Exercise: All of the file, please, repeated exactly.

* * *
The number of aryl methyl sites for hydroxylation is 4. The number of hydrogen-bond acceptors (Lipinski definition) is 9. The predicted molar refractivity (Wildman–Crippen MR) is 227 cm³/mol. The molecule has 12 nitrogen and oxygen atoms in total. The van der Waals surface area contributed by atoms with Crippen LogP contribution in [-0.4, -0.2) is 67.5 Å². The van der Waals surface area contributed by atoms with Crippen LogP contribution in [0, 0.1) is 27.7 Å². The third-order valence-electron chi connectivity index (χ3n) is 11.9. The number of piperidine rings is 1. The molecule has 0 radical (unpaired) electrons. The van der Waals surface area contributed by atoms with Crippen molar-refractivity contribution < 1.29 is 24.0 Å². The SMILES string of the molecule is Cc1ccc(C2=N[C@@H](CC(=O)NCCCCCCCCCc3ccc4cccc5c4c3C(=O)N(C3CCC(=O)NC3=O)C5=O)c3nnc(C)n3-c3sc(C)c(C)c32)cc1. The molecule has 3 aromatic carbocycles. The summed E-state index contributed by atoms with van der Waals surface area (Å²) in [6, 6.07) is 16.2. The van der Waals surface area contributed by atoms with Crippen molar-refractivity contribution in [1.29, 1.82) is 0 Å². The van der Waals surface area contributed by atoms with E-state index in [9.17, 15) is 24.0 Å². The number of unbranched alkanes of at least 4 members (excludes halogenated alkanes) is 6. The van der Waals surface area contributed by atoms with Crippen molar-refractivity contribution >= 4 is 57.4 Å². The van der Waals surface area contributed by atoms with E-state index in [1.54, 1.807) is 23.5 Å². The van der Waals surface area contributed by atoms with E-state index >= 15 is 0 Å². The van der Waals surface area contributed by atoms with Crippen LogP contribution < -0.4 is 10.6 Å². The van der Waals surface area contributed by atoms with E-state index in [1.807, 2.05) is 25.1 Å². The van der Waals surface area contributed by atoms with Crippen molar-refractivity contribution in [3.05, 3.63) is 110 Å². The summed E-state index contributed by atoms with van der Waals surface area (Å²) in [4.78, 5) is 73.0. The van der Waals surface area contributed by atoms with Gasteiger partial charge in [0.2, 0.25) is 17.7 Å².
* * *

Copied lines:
The number of aryl methyl sites for hydroxylation is 4. The number of hydrogen-bond acceptors (Lipinski definition) is 9. The predicted molar refractivity (Wildman–Crippen MR) is 227 cm³/mol. The molecule has 12 nitrogen and oxygen atoms in total. The van der Waals surface area contributed by atoms with Crippen LogP contribution in [-0.4, -0.2) is 67.5 Å². The van der Waals surface area contributed by atoms with Crippen LogP contribution in [0, 0.1) is 27.7 Å². The third-order valence-electron chi connectivity index (χ3n) is 11.9. The number of piperidine rings is 1. The molecule has 0 radical (unpaired) electrons. The van der Waals surface area contributed by atoms with Crippen molar-refractivity contribution < 1.29 is 24.0 Å². The SMILES string of the molecule is Cc1ccc(C2=N[C@@H](CC(=O)NCCCCCCCCCc3ccc4cccc5c4c3C(=O)N(C3CCC(=O)NC3=O)C5=O)c3nnc(C)n3-c3sc(C)c(C)c32)cc1. The molecule has 3 aromatic carbocycles. The summed E-state index contributed by atoms with van der Waals surface area (Å²) in [6, 6.07) is 16.2. The van der Waals surface area contributed by atoms with Crippen molar-refractivity contribution in [1.29, 1.82) is 0 Å². The van der Waals surface area contributed by atoms with E-state index in [9.17, 15) is 24.0 Å². The number of unbranched alkanes of at least 4 members (excludes halogenated alkanes) is 6. The van der Waals surface area contributed by atoms with Crippen molar-refractivity contribution >= 4 is 57.4 Å². The van der Waals surface area contributed by atoms with E-state index in [1.54, 1.807) is 23.5 Å². The van der Waals surface area contributed by atoms with E-state index >= 15 is 0 Å². The van der Waals surface area contributed by atoms with Crippen LogP contribution < -0.4 is 10.6 Å². The van der Waals surface area contributed by atoms with E-state index in [1.807, 2.05) is 25.1 Å². The van der Waals surface area contributed by atoms with Crippen molar-refractivity contribution in [3.05, 3.63) is 110 Å². The summed E-state index contributed by atoms with van der Waals surface area (Å²) in [4.78, 5) is 73.0. The van der Waals surface area contributed by atoms with Gasteiger partial charge in [0.2, 0.25) is 17.7 Å².